In Bullard v. Oakwood Annapolis Hospital, No. 317334
, the Michigan Court of Appeals held that Mr. Bullard could not show the necessary “special aspects” of an open and obvious hazard in order for Oakwood to be liable for his slip-and-fall injuries. The Court remanded the case with an order to grant Oakwood’s motion for summary disposition.
Mr. Bullard was an electrician employed by Edgewood Electric, which held a contract with Oakwood. It was Mr. Bullard’s duty to test Oakwood’s five generators on a monthly basis. Doing so required him to “climb an indoor ladder to reach the roof, open a hatch, cross a stone walkway, scale another ladder, cross a metal catwalk to the generator, and finally walk across three 2x8 planks to reach the generator’s control panel."
On a day in February 2011, Mr. Bullard noticed ice and snow on his path to the generator. He then asked Oakwood’s staff to remove the ice and snow before the next morning. On the next morning, Mr. Bullard took the treacherous path and walked the plank to the generator. But he slipped on an icy plank and fell six feet, sustaining injuries.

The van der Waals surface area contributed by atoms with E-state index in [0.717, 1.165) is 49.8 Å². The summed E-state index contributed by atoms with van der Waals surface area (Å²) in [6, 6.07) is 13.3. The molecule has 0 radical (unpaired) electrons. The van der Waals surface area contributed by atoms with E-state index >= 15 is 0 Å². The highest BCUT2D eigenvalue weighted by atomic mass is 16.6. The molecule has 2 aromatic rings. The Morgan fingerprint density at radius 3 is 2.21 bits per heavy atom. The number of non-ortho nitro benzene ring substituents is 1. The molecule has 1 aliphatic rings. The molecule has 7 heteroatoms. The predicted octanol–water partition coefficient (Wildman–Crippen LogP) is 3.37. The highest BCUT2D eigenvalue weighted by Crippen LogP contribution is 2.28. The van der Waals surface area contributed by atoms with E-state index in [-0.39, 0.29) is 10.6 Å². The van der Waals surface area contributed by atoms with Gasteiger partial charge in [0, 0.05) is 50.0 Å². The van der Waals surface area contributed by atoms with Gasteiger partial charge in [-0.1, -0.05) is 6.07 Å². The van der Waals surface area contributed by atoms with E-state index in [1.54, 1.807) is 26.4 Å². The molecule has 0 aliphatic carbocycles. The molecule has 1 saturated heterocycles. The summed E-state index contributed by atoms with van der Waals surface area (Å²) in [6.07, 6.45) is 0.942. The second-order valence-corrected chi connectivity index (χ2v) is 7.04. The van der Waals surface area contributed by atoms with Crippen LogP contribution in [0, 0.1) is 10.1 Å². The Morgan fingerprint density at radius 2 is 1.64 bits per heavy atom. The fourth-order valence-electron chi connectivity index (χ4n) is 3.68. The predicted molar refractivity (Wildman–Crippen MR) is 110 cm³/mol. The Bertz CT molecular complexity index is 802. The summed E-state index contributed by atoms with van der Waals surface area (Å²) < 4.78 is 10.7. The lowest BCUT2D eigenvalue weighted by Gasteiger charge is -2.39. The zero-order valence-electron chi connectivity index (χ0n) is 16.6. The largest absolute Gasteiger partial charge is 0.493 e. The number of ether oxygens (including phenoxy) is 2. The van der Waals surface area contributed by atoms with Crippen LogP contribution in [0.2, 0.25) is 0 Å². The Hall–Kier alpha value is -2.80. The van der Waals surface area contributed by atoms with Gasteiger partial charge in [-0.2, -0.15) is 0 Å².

Mr. Bullard brought a premises liability claim against Oakwood. He alleged that although ice is generally an “open and obvious” hazard, this ice had the requisite “special aspects” for him to recover for his injuries. Under Michigan law, the special aspects are (1) a hazard “unreasonably dangerous” in and of itself, and (2) a hazard “effectively unavoidable” for the plaintiff.
The Court of Appeals held that the ice on the 2x8 planks was not unreasonably dangerous because it did not present a substantial risk of death or severe injury. In fact, the Michigan Supreme Court held that a fall of 20 feet—as compared to Mr. Bullard’s six feet—from an icy plank did not create an unreasonably dangerous hazard.
Next, the Court of Appeals held that the icy plank was not effectively unavoidable. Although the icy planks were on the only path to the generator, the Court found that Mr. Bullard had other options than to cross them at that particular time. He could have asked the staff to remove the ice again. He could have discussed it with his supervisor. Instead, he chose to cross the icy planks right away. Also, because Mr. Bullard’s generator inspections were monthly and routine, there was no impending emergency that caused him to cross the icy planks at that very moment. The ice was, therefore, not “effectively unavoidable.”
The ice was an open and obvious hazard, and Mr. Bullard failed to show any “special aspects” that would impose premises liability on Oakwood. The Court of Appeals, therefore, remanded the case back to circuit court for an order granting Oakwood’s motion for summary disposition.